Remember the first time you rode a bicycle? Try to recall the flood of emotions, the joy of being able to balance the bike and maneuver it, the anxiety of not crashing down, the fear of not letting your teacher (in most cases a parent, older sibling, or a friend) down and most importantly the sense of achievement. All those memories would be so evident in most of our minds.
Now try to relate those to the experience of starting at a new job. Does anything feel similar? At least some of it? Well, starting at a new job, no matter how many times you’ve done it, is always a new experience. And new experience means, new learnings, most likely new mistakes/blunders.
We had the opportunity to host a workshop recently where we discussed some of the top blunders according to us that new employees tend to make in a new job. We thought of writing an article about it, so it reaches a larger audience.
Through this article we’ve tried to capture and share experiences, learnings, and tips that we think would help all of you when starting a new job.
Based on our experience in the field of Human Resources, we would like to summarize the top 5 blunders that new employees make:
- Not learning about the organization, you just joined
- Assuming all organizations have the same work culture
- Being critical about existing processes/systems/people
- Not realizing the need to build support & mentorships
- Being a “superhero” as a Manager
Blunder #1: Not learning about the organization, you just joined
Not learning about the organization, you joined is one of the biggest blunders anyone can commit as a new employee. By “learning about the organization”, we mean, knowing “how the organization makes money?”, knowing “who the customers of the organization are”, getting a clear understanding of business priorities and most importantly, “what is expected of you and your role”?
The answer to these questions will allow you to understand what helps the organization grow and thrive. It will also help you get clarity about the expectations from you and the priority of the actions expected of you. Metaphorically speaking, not knowing about these things is as bad as getting on a soccer field to play and not knowing which direction your goal post is located.
Start with the company’s website, social media pages, financial data if publicly available to learn about your organization.
Blunder #2: Assuming all organizations have the same work culture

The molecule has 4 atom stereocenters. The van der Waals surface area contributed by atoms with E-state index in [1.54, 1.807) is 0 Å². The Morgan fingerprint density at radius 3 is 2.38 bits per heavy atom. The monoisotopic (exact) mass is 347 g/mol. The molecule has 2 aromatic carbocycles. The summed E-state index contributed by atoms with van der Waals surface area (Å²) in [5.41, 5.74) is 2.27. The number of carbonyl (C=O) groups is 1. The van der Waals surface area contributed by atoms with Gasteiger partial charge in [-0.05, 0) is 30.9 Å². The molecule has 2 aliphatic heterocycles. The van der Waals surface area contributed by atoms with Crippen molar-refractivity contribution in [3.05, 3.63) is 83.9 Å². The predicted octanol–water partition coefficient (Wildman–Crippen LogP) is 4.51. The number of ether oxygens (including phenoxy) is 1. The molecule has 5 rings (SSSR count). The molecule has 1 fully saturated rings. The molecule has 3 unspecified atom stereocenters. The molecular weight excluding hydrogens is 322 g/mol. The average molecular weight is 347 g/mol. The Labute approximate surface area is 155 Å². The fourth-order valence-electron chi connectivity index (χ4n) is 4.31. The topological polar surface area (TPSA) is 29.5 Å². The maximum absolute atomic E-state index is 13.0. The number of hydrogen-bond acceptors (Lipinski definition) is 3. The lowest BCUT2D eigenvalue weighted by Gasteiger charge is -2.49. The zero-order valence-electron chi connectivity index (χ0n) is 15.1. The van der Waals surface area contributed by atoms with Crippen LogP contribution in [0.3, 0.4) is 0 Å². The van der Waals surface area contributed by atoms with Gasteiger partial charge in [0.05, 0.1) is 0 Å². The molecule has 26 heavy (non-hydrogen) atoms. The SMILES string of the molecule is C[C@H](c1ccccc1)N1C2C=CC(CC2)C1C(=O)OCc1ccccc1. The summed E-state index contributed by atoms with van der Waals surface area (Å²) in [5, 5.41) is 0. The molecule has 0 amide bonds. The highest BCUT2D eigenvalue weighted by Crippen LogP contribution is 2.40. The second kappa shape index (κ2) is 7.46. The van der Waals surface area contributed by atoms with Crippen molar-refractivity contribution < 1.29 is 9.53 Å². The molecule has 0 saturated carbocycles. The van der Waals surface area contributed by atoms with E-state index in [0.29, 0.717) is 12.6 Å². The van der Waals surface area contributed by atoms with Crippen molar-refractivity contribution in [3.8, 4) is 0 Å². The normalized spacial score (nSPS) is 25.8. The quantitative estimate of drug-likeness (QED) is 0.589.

Every organization has a unique work culture. Never assume that the new organization will be the same as your previous organization or any other organization you know. Take efforts to understand and adjust to the work culture of the new organization. What may have worked somewhere else, may not necessarily work at your new workplace. The company HR can be a good resource to start with while understanding the work culture.
Blunder #3: Being critical about existing processes/systems/people
Don’t start your new job by pointing out errors and gaps at your new workplace. Remember, they hired you so you can fix those gaps.
Do not get into announcing new changes immediately. Create and share a plan. Discuss with your team. Get buy-in from stakeholders first and then get into a phase-wise execution of change.
Never express shock or disappointment with people and processes/systems. This will only hurt and even worse, permanently damage your relationship with your colleagues. Don’t forget, first impressions are lasting impressions.
This may sound easy but is not usually the case – Take time to understand technology like, emails, messengers, time-tracking systems, budgeting systems, etc. before having to say, “It doesn’t work”.
Blunder #4: Not realizing the need to build support & mentorships
It is extremely critical to build relationships of support and mentorship not just above as well as below your role hierarchy. Feel free to reach out to leaders seeking mentorship. Also focus on building a relationship with peers making them allies in your role.
Practice collaboration with respect. Remember, we win big as a team.
Blunder #5: Being a “superhero” as a Manager
This one is especially for those who join in a Managerial / Leadership role. As a manager, do not try to solve all problems on your own. You have a team, empower them.
Also do not try to get all problems solved at once. It will create more chaos than solutions.
Never assume that things will fail without your supervision. Trust your team to do the right thing. Oversee but do not micromanage.
Look beyond transactions. Guide and mentor people to lead.
Empower and enable your team to bring the best out of them.
Finally, remember you are not just a part of the organization but also the organization for anyone who joins after you and people on the outside. Be an Ambassador of Positivity.
Hope you found this article helpful. Wish you the best at your new job.
By: SHRM-Atlanta Volunteer Leaders, Tushar Kad, Human Resources and Learning and Development Leader at Simeio & Ann Buris, Assistant Deputy Commissioner for Human Resources (CHRO) and Ethics Officer for the Georgia Department of Human Services (DHS).